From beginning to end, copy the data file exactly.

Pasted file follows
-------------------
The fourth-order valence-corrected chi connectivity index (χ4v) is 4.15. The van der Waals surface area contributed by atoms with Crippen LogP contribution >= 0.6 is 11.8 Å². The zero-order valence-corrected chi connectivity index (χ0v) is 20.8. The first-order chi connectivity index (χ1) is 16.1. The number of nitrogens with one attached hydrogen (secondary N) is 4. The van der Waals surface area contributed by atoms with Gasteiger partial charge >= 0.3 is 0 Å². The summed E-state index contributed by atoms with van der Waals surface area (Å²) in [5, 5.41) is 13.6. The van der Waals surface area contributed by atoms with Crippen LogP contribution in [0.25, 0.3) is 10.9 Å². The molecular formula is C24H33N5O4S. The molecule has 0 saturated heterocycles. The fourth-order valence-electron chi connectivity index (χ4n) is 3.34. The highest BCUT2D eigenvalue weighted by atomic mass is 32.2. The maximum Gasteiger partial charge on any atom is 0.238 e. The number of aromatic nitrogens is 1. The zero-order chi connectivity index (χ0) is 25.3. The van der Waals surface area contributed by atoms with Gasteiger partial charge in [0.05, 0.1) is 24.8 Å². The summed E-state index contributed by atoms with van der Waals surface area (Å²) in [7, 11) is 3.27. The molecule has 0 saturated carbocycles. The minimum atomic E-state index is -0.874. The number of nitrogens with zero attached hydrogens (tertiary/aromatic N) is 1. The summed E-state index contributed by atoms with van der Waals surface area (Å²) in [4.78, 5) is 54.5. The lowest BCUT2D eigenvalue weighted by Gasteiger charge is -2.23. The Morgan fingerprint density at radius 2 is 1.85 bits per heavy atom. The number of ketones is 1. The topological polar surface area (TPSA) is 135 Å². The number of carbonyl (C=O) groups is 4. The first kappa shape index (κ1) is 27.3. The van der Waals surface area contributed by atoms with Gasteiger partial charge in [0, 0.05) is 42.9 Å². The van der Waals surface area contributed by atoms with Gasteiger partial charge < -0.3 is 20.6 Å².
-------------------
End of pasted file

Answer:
The fourth-order valence-corrected chi connectivity index (χ4v) is 4.15. The van der Waals surface area contributed by atoms with Crippen LogP contribution >= 0.6 is 11.8 Å². The zero-order valence-corrected chi connectivity index (χ0v) is 20.8. The first-order chi connectivity index (χ1) is 16.1. The number of nitrogens with one attached hydrogen (secondary N) is 4. The van der Waals surface area contributed by atoms with Gasteiger partial charge >= 0.3 is 0 Å². The summed E-state index contributed by atoms with van der Waals surface area (Å²) in [5, 5.41) is 13.6. The van der Waals surface area contributed by atoms with Crippen LogP contribution in [0.25, 0.3) is 10.9 Å². The molecular formula is C24H33N5O4S. The molecule has 0 saturated heterocycles. The fourth-order valence-electron chi connectivity index (χ4n) is 3.34. The highest BCUT2D eigenvalue weighted by atomic mass is 32.2. The maximum Gasteiger partial charge on any atom is 0.238 e. The number of aromatic nitrogens is 1. The zero-order chi connectivity index (χ0) is 25.3. The van der Waals surface area contributed by atoms with Gasteiger partial charge in [0.05, 0.1) is 24.8 Å². The summed E-state index contributed by atoms with van der Waals surface area (Å²) in [7, 11) is 3.27. The molecule has 0 saturated carbocycles. The minimum atomic E-state index is -0.874. The number of nitrogens with zero attached hydrogens (tertiary/aromatic N) is 1. The summed E-state index contributed by atoms with van der Waals surface area (Å²) in [4.78, 5) is 54.5. The lowest BCUT2D eigenvalue weighted by Gasteiger charge is -2.23. The Morgan fingerprint density at radius 2 is 1.85 bits per heavy atom. The number of ketones is 1. The topological polar surface area (TPSA) is 135 Å². The number of carbonyl (C=O) groups is 4. The first kappa shape index (κ1) is 27.3. The van der Waals surface area contributed by atoms with Gasteiger partial charge in [0, 0.05) is 42.9 Å². The van der Waals surface area contributed by atoms with Gasteiger partial charge < -0.3 is 20.6 Å².